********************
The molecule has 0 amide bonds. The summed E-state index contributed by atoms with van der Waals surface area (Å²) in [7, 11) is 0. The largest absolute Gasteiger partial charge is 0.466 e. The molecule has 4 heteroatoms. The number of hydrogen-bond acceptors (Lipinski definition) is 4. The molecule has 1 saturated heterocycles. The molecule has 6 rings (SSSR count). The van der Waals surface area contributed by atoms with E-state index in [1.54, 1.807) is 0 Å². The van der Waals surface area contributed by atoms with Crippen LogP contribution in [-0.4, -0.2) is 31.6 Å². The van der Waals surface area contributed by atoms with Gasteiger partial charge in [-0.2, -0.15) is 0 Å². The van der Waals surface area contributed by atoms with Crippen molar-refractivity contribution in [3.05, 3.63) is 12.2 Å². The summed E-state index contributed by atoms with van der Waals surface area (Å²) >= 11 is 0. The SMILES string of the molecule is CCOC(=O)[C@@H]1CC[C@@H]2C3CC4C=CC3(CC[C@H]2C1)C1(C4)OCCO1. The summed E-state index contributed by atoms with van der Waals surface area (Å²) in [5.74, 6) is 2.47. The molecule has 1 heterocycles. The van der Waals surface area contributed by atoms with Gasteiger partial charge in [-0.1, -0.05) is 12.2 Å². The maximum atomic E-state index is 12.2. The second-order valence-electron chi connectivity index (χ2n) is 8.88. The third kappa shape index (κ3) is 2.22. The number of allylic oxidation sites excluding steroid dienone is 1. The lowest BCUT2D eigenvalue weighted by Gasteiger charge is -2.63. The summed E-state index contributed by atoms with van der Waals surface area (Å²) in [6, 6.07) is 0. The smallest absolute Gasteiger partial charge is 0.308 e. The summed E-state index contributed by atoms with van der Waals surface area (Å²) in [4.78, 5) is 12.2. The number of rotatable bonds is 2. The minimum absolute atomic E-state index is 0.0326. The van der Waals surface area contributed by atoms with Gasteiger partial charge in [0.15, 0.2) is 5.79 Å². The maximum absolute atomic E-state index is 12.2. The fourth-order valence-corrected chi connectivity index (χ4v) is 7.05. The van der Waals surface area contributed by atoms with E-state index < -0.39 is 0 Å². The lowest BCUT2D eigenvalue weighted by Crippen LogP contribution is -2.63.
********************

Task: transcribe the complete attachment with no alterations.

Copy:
The molecule has 0 amide bonds. The summed E-state index contributed by atoms with van der Waals surface area (Å²) in [7, 11) is 0. The largest absolute Gasteiger partial charge is 0.466 e. The molecule has 4 heteroatoms. The number of hydrogen-bond acceptors (Lipinski definition) is 4. The molecule has 1 saturated heterocycles. The molecule has 6 rings (SSSR count). The van der Waals surface area contributed by atoms with E-state index in [1.54, 1.807) is 0 Å². The van der Waals surface area contributed by atoms with Crippen LogP contribution in [-0.4, -0.2) is 31.6 Å². The van der Waals surface area contributed by atoms with Gasteiger partial charge in [-0.2, -0.15) is 0 Å². The van der Waals surface area contributed by atoms with Crippen molar-refractivity contribution in [3.05, 3.63) is 12.2 Å². The summed E-state index contributed by atoms with van der Waals surface area (Å²) >= 11 is 0. The SMILES string of the molecule is CCOC(=O)[C@@H]1CC[C@@H]2C3CC4C=CC3(CC[C@H]2C1)C1(C4)OCCO1. The summed E-state index contributed by atoms with van der Waals surface area (Å²) in [5.74, 6) is 2.47. The molecule has 1 heterocycles. The van der Waals surface area contributed by atoms with Gasteiger partial charge in [-0.1, -0.05) is 12.2 Å². The maximum atomic E-state index is 12.2. The second-order valence-electron chi connectivity index (χ2n) is 8.88. The third kappa shape index (κ3) is 2.22. The number of allylic oxidation sites excluding steroid dienone is 1. The lowest BCUT2D eigenvalue weighted by Gasteiger charge is -2.63. The summed E-state index contributed by atoms with van der Waals surface area (Å²) in [6, 6.07) is 0. The smallest absolute Gasteiger partial charge is 0.308 e. The summed E-state index contributed by atoms with van der Waals surface area (Å²) in [4.78, 5) is 12.2. The number of rotatable bonds is 2. The minimum absolute atomic E-state index is 0.0326. The van der Waals surface area contributed by atoms with Gasteiger partial charge in [0.15, 0.2) is 5.79 Å². The maximum absolute atomic E-state index is 12.2. The fourth-order valence-corrected chi connectivity index (χ4v) is 7.05. The van der Waals surface area contributed by atoms with E-state index < -0.39 is 0 Å². The lowest BCUT2D eigenvalue weighted by Crippen LogP contribution is -2.63.